Various People On The Highway: A Bert Jansch Encomium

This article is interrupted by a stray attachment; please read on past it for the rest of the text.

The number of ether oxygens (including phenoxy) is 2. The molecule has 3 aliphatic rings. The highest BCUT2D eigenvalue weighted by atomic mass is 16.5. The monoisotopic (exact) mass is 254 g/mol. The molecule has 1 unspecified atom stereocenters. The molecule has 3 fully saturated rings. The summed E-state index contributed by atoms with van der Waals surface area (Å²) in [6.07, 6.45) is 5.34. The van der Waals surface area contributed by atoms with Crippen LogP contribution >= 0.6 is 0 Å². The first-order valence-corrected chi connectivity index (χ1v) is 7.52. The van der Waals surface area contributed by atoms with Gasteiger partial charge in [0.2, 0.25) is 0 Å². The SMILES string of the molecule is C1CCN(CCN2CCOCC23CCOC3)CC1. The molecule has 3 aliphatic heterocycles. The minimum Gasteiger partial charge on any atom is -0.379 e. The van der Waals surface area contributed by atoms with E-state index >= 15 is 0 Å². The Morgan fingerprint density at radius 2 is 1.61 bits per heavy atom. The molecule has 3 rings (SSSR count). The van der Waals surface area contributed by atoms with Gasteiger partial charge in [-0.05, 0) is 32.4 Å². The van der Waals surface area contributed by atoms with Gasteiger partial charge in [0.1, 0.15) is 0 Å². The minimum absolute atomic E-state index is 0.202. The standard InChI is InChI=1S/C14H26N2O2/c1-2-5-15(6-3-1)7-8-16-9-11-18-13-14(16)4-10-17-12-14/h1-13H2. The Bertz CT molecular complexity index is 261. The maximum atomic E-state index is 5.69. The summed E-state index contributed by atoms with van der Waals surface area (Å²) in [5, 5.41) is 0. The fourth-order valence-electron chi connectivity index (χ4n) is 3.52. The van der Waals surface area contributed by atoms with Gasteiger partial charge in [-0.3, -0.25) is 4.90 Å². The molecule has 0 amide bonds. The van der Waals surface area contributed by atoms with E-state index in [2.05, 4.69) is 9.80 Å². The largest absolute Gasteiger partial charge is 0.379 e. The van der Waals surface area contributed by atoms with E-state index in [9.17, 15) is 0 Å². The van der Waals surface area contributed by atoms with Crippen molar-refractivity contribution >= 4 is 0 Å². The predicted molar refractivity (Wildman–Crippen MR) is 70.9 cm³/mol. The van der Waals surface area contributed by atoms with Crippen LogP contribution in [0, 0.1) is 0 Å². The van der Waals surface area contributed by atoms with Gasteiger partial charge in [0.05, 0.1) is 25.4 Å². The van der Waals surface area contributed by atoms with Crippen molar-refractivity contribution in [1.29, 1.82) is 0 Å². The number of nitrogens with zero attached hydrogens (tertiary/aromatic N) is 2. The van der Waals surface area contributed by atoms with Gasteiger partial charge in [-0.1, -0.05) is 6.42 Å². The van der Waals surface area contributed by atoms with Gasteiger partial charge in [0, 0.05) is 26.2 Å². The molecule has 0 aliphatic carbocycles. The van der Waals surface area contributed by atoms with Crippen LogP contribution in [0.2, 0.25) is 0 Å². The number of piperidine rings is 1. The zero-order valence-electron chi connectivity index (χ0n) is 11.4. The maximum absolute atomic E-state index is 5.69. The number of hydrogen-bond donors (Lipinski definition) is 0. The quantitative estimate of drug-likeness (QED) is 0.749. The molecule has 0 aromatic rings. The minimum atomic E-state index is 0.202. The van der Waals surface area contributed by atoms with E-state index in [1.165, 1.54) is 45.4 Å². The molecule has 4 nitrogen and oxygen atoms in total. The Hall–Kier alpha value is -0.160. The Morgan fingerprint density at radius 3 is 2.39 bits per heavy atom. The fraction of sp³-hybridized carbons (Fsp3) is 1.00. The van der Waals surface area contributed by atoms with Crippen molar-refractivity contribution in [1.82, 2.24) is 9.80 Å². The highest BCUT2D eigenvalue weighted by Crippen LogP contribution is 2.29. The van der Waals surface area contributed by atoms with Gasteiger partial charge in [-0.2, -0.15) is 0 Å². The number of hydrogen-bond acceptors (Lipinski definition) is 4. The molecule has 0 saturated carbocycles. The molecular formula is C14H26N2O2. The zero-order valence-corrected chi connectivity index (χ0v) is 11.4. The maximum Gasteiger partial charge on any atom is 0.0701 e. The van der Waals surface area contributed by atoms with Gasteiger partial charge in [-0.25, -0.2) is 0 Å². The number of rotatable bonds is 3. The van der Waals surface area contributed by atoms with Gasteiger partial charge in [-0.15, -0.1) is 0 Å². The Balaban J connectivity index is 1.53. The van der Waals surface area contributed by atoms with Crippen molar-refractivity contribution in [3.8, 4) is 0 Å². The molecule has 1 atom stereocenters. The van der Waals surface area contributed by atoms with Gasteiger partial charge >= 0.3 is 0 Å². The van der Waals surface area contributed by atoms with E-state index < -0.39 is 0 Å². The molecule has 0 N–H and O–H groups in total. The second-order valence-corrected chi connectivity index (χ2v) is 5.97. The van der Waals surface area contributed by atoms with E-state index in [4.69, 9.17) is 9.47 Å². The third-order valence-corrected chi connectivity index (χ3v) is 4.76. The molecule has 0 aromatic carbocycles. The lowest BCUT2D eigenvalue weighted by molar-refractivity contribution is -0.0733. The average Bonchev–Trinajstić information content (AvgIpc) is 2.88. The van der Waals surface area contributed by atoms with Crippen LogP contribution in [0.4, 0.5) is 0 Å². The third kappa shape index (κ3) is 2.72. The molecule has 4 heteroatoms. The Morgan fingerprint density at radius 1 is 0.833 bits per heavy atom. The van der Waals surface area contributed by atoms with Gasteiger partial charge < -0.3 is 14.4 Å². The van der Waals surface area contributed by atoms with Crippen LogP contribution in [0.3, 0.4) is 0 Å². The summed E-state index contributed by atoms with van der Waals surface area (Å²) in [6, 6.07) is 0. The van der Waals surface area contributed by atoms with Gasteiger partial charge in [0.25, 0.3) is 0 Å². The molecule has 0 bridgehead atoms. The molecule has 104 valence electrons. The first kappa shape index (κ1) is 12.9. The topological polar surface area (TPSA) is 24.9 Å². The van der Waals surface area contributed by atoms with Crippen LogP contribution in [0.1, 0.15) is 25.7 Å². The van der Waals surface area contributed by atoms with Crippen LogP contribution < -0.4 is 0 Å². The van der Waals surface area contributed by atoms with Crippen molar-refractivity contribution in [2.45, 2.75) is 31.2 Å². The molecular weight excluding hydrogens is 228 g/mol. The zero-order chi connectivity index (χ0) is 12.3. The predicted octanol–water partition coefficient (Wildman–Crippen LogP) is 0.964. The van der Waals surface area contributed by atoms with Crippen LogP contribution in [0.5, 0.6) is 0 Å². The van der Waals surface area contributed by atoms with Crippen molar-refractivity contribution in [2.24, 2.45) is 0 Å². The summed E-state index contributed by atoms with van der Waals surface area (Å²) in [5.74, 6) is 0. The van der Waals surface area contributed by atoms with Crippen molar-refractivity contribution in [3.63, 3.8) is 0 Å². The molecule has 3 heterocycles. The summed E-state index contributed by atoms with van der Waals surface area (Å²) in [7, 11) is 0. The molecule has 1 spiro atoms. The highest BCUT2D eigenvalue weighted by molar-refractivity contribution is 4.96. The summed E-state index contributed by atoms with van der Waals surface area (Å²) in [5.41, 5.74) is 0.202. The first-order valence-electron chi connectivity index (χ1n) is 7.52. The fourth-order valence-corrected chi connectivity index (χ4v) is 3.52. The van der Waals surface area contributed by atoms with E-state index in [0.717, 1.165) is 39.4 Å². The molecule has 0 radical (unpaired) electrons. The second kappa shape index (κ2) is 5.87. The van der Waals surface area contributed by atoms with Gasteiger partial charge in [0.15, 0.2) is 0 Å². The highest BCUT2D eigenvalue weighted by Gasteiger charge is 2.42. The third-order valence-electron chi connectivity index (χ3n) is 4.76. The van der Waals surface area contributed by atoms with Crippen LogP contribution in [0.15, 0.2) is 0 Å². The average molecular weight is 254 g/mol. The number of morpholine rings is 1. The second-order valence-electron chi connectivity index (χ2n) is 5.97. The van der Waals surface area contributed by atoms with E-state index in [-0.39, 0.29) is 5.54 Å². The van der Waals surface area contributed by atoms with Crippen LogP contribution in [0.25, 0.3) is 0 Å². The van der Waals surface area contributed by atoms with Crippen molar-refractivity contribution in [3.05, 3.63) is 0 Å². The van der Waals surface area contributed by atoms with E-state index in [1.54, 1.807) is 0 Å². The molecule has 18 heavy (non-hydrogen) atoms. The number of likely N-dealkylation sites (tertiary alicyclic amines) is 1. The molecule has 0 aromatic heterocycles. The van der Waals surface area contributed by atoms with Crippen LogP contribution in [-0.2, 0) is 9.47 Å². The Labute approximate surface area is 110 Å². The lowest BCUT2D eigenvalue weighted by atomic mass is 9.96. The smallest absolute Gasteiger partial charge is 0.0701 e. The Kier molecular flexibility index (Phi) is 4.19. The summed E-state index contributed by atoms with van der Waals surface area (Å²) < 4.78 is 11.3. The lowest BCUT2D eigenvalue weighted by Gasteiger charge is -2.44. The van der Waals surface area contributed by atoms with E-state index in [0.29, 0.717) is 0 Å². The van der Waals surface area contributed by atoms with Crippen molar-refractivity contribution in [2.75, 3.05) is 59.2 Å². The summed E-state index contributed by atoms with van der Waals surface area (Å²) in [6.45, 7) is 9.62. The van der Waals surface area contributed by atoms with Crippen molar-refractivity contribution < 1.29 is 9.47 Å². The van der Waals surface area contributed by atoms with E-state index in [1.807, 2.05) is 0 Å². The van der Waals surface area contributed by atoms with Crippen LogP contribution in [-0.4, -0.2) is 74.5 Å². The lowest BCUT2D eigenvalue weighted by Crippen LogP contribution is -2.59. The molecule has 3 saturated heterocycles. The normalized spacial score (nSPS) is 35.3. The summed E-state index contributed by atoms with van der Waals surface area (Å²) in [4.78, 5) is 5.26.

Serious students of the guitar fall down and worship at the feet of this time-honoured Scottish "folkie" for good reason: his impact on the acoustic guitar forever changed how it was played. A former founder of Pentangle (with John Renbourn and Danny Thompson), he helped pioneer the late '60s British folk renaissance, blending medieval "folk-baroque" influences with equal parts blues and Scots-Irish traditional music. His uncanny ability to make new songs sound traditional and traditional songs sound new, together with his dextrous finger-picking style, resulted in a distinguished collection of work that is both legendary and uniquely soulful. Gleefully obsessed fans include Neil Young (who equated his innovation on acoustic guitar to Hendrix's on electric) and Jimmy Page (who lifted Jansch's "Black Water Side" and redefined it in Zep-ish proportions). Both Rory Gallagher and Hendrix praised his technical brilliance from the beginning. As a result, this handsomely packaged Encomium - "a formal or high-flown expression of praise" - is highly overdue and thoroughly intoxicating. A veritable who's who of British folk (and otherwise) put powerful spins on Jansch's unique catalogue: protege Donovan, Roy Harper, Ralph McTell and Al Stewart take turns interpreting the works of their largely inimitable master while younger turks, including Kelly Joe Phelps, Bernard Butler and Chris Smither, round out the perspective. All in all, few artists are as deserving of such universal praise and respect, and those lined up to participate stand as further testament to the absolute mastery of this criminally under-appreciated giant of our times. (Market Square)